Author: Andrea David Pinkney
Illustrator: Brian Pinkney
Grade Level: 3-5
Sit-In: How Four Friends Stood Up by Sitting Down is appropriate for grades 3-5. It is a story that depicts the historical event that occurred in Greensboro, North Carolina in defiance of segregation on February 1, 1960. Four college students peacefully sat down at a “Whites Only” Woolworth’s counter and ordered food. With the words of Martin Luther King Jr. in their minds, they enacted the first ever sit-in in hopes of ending the injustice of segregation between blacks and whites in restaurants and in public places everywhere. This act was bravely repeated by others and grew in number and intensity throughout America.
Sit-In: How Four Friends Stood Up by Sitting Down represents element 4, Social Movements and Social Change, by teaching the reader about monumental movements of everyday people coming together to stand up for a cause in hopes of creating change. This book focuses on the social injustice that black people endured during the 1960s in the US. It demonstrates that with courage and in the spirit of love and peace, ordinary people can protest injustice in hopes of creating equality. A single act started by four college students in Greensboro, North Carolina soon spread throughout other Southern US towns and the rest of the country. This act eventually caught the attention of lawmakers and led to Congress passing the Civil Rights Act of 1964, which ended segregation in public places. Sit-In: How Four Friends Stood Up by Sitting Down shows readers that through passion, determination, and nonviolent protest, one can create change.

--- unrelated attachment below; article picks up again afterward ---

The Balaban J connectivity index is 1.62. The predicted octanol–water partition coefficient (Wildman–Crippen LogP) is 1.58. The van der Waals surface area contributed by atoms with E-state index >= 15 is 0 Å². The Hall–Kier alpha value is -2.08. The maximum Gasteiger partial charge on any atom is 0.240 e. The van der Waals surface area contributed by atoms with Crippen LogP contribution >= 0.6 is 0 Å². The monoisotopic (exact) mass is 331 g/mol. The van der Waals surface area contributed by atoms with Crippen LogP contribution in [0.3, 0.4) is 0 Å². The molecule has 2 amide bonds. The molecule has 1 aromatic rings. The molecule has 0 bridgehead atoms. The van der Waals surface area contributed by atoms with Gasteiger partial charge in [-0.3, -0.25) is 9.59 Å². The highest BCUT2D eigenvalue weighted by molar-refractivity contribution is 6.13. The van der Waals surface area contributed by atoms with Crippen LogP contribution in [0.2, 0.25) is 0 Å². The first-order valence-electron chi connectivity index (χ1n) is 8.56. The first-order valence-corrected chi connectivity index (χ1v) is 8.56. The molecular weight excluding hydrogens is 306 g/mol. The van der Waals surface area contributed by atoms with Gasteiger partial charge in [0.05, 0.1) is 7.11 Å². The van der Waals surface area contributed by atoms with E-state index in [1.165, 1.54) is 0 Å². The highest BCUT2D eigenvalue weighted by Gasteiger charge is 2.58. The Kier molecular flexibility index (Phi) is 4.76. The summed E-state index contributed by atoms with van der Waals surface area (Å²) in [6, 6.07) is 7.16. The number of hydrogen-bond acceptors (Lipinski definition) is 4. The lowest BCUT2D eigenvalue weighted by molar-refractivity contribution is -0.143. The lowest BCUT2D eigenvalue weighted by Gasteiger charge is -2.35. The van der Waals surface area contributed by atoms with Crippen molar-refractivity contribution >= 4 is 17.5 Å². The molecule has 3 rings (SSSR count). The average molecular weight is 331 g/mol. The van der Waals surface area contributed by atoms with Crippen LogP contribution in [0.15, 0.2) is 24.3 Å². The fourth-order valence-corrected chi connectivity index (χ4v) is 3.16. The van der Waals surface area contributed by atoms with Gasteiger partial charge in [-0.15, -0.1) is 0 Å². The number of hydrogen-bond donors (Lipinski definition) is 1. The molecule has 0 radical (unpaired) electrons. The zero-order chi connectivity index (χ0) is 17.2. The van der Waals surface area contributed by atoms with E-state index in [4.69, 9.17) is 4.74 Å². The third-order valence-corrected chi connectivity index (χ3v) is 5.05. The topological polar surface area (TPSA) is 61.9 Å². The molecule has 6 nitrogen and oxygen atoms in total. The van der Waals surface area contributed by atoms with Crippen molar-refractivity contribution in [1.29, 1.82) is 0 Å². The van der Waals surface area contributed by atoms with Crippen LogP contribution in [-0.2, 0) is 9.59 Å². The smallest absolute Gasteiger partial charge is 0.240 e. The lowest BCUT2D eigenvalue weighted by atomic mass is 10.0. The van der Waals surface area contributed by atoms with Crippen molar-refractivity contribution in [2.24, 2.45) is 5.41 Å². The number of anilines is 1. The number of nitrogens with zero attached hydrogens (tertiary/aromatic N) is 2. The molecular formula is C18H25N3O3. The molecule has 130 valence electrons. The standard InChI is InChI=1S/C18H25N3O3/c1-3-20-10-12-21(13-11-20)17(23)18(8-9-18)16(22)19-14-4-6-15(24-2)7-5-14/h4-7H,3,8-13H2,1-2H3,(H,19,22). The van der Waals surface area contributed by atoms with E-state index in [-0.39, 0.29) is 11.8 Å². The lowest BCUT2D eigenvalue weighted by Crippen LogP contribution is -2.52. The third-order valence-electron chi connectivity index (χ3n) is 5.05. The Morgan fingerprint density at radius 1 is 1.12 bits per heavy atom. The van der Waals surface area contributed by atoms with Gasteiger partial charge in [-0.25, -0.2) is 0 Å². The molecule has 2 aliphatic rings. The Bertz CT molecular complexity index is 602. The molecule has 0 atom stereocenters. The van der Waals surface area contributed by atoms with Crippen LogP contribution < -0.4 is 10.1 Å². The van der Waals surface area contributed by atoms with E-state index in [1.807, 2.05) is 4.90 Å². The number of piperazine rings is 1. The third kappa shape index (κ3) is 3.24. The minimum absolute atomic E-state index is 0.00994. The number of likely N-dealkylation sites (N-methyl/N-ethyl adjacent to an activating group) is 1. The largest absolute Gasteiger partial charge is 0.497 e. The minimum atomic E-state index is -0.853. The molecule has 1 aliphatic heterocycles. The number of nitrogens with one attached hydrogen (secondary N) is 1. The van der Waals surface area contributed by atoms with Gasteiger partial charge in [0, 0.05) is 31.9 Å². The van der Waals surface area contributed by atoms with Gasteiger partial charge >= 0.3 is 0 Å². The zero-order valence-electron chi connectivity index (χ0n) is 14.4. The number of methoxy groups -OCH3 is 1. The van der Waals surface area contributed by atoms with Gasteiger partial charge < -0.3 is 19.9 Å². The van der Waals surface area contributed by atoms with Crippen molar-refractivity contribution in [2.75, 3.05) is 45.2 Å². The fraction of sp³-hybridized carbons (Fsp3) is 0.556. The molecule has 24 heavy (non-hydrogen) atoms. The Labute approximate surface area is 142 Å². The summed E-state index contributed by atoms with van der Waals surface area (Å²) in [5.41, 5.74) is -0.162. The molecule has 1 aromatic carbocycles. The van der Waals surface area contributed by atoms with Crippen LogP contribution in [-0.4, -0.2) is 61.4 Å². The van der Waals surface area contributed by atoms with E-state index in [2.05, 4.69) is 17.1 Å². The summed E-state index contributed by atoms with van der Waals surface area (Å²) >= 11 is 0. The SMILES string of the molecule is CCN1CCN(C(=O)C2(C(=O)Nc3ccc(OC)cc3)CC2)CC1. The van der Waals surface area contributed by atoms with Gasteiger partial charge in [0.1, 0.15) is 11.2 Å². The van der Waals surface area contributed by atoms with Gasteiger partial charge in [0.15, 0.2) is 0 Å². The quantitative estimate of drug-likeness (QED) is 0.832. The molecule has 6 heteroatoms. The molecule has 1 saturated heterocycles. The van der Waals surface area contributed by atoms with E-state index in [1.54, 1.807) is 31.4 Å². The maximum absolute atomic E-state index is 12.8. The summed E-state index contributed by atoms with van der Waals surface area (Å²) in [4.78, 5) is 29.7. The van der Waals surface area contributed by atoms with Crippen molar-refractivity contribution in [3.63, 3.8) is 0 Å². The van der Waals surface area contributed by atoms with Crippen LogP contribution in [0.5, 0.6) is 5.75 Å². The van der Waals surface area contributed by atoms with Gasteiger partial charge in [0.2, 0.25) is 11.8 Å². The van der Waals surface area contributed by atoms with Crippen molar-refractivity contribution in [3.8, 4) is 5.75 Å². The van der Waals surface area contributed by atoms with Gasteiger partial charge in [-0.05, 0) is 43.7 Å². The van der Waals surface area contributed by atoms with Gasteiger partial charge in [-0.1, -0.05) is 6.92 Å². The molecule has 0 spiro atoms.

An activity that can be utilized with Sit-In: How Four Friends Stood up by Sitting Down is a read-aloud followed by a Protest Poster. After reading the book aloud, I would engage in a class discussion on students’ thoughts and feelings on the book, utilizing high-order questioning strategies. I would ask comprehension questions at all levels and address the illustrations to aid in understanding. I would show a video clip depicting the four actual college students years later discussing the actions they took on the day of this first historical sit-in. As a culminating activity, I would instruct students to think about an issue that they presently find unfair (example: bullying, etc). Students would share their thoughts with a partner to discuss reasons for this unfairness. Students would create individual protest posters to depict this injustice. They can get as creative as they would like in this poster. Upon completion, the finished posters would be proudly displayed on a class bulletin board.